September, Forever

“What are you doing for September 11?”
I’m seeing it everywhere. Hearing it everywhere. Everyone’s planning something or thinking about planning something. Or deciding if they’re going to think about planning something. Thinkplandecideplanthinkthinkthinkplandecide. Yeah.
As for me, well, I don’t know what I’m going to do. Probably my regular stuff. Because, you see, I don’t believe in setting aside one day to remember something. I remember September 11, 2001 every day. Every morning when I look down Fifth Avenue and see the enormous blank space in the sky a mile and a half away where the towers used to be … 130 Liberty shrouded in black, adorned in a huge American flag that stares back at me, almost defiant in its pride … I can’t help but remember.
The other day, I stood on Broadway on the west side of Madison Square Park and waited for the light to change so I could cross Broadway and then Fifth Avenue (they converge at that point). I looked left (south), down Fifth Avenue, and immediately gasped and actually staggered backward a step or two as I realized that it was from that exact vantage point that I witnessed the collapse of the first tower almost a year ago and heard my screams echoing in my head along with those of everyone else around me.
But I don’t have to actually see the indescribably vacant space in the skyline to be reminded of what happened that day. Although I have been down to “Ground Zero” several times, I don’t need to go there to be reminded of what used to be. Just as I don’t need to see the events rehashed on television. And I don’t have to, or even want to, talk about it. Some things, for me, are better left unsaid. The sound of silence is golden indeed.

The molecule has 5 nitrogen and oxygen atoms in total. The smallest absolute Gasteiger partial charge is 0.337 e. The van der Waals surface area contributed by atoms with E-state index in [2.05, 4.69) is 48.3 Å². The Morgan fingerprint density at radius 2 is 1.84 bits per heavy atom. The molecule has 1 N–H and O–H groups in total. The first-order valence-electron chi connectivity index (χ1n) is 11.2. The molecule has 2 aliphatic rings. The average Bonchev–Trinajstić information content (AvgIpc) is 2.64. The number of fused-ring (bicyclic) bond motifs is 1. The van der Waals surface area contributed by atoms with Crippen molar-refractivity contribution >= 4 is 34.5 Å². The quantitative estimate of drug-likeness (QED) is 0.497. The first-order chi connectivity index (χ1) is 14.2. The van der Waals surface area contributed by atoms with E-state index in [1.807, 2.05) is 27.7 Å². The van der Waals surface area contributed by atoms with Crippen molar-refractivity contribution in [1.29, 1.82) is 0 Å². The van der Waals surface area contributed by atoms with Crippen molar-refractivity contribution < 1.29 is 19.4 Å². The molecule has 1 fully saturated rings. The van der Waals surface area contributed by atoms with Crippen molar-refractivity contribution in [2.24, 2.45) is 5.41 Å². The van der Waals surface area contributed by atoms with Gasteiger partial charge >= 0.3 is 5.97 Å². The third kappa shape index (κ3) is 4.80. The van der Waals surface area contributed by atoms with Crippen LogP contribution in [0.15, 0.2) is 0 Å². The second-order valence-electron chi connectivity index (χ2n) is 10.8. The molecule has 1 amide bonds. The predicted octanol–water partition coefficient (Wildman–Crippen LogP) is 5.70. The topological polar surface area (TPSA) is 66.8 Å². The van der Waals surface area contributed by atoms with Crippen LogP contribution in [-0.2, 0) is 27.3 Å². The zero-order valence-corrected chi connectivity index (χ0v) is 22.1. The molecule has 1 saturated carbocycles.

I will say this, however: I fear that “September 11” will eventually go the way of other recognized days. It will only be remembered on its anniversary, remembered only when the calendar says so. If you truly want to remember September 11, remember it every day. Don’t just set aside one day a year to remember what happened.
I fear that September 11 will become as commercialized as Valentine’s Day, when people “love” each other because they are told to do so on that specific day. I don’t celebrate Valentine’s Day at all. I love those I love year-round. I do not need a calendar to remind me that I love someone or that someone loves me. I’m just happy there is love.
So yes, on September 11, I will remember what happened. But I won’t remember just because it’s September 11. I’ll remember because I haven’t forgotten about it every other day. And I never will.